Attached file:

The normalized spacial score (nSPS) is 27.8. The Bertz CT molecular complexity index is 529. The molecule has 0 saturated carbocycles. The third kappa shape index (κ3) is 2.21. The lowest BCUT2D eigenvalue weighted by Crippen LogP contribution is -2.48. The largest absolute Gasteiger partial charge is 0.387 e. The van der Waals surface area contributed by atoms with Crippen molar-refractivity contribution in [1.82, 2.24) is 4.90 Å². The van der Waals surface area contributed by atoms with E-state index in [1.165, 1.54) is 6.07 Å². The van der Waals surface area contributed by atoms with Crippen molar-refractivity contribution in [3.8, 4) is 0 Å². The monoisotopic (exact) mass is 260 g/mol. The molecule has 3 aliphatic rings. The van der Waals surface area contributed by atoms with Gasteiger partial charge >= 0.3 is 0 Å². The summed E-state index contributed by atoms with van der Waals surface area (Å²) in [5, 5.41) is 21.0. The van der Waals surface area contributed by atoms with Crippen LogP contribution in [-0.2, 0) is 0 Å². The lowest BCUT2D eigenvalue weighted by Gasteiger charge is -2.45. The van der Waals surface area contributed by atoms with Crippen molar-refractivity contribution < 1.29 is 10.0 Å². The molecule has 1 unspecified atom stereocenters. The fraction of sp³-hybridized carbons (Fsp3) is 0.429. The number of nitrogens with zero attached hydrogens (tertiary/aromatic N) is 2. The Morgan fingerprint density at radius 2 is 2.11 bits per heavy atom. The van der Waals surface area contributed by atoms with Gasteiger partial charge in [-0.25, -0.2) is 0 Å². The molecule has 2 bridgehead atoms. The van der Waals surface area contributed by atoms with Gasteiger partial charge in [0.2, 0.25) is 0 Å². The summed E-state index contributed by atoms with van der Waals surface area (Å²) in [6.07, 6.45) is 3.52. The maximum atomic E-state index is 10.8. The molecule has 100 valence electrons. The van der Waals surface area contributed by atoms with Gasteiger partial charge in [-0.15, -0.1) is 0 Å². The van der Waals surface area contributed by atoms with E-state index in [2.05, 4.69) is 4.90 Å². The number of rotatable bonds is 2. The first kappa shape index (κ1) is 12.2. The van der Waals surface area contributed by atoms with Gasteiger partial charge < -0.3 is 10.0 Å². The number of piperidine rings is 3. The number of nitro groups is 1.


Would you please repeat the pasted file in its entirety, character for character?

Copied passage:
The normalized spacial score (nSPS) is 27.8. The Bertz CT molecular complexity index is 529. The molecule has 0 saturated carbocycles. The third kappa shape index (κ3) is 2.21. The lowest BCUT2D eigenvalue weighted by Crippen LogP contribution is -2.48. The largest absolute Gasteiger partial charge is 0.387 e. The van der Waals surface area contributed by atoms with Crippen molar-refractivity contribution in [1.82, 2.24) is 4.90 Å². The van der Waals surface area contributed by atoms with E-state index in [1.165, 1.54) is 6.07 Å². The van der Waals surface area contributed by atoms with Crippen molar-refractivity contribution in [3.8, 4) is 0 Å². The monoisotopic (exact) mass is 260 g/mol. The molecule has 3 aliphatic rings. The van der Waals surface area contributed by atoms with Gasteiger partial charge >= 0.3 is 0 Å². The summed E-state index contributed by atoms with van der Waals surface area (Å²) in [5, 5.41) is 21.0. The van der Waals surface area contributed by atoms with Crippen LogP contribution in [-0.2, 0) is 0 Å². The lowest BCUT2D eigenvalue weighted by Gasteiger charge is -2.45. The van der Waals surface area contributed by atoms with Crippen molar-refractivity contribution < 1.29 is 10.0 Å². The molecule has 1 unspecified atom stereocenters. The fraction of sp³-hybridized carbons (Fsp3) is 0.429. The number of nitrogens with zero attached hydrogens (tertiary/aromatic N) is 2. The Morgan fingerprint density at radius 2 is 2.11 bits per heavy atom. The van der Waals surface area contributed by atoms with Gasteiger partial charge in [-0.25, -0.2) is 0 Å². The molecule has 2 bridgehead atoms. The van der Waals surface area contributed by atoms with Gasteiger partial charge in [0.2, 0.25) is 0 Å². The summed E-state index contributed by atoms with van der Waals surface area (Å²) in [6.07, 6.45) is 3.52. The maximum atomic E-state index is 10.8. The molecule has 100 valence electrons. The van der Waals surface area contributed by atoms with Gasteiger partial charge in [-0.15, -0.1) is 0 Å². The van der Waals surface area contributed by atoms with E-state index in [2.05, 4.69) is 4.90 Å². The number of rotatable bonds is 2. The first kappa shape index (κ1) is 12.2. The van der Waals surface area contributed by atoms with Gasteiger partial charge < -0.3 is 10.0 Å². The number of piperidine rings is 3. The number of nitro groups is 1.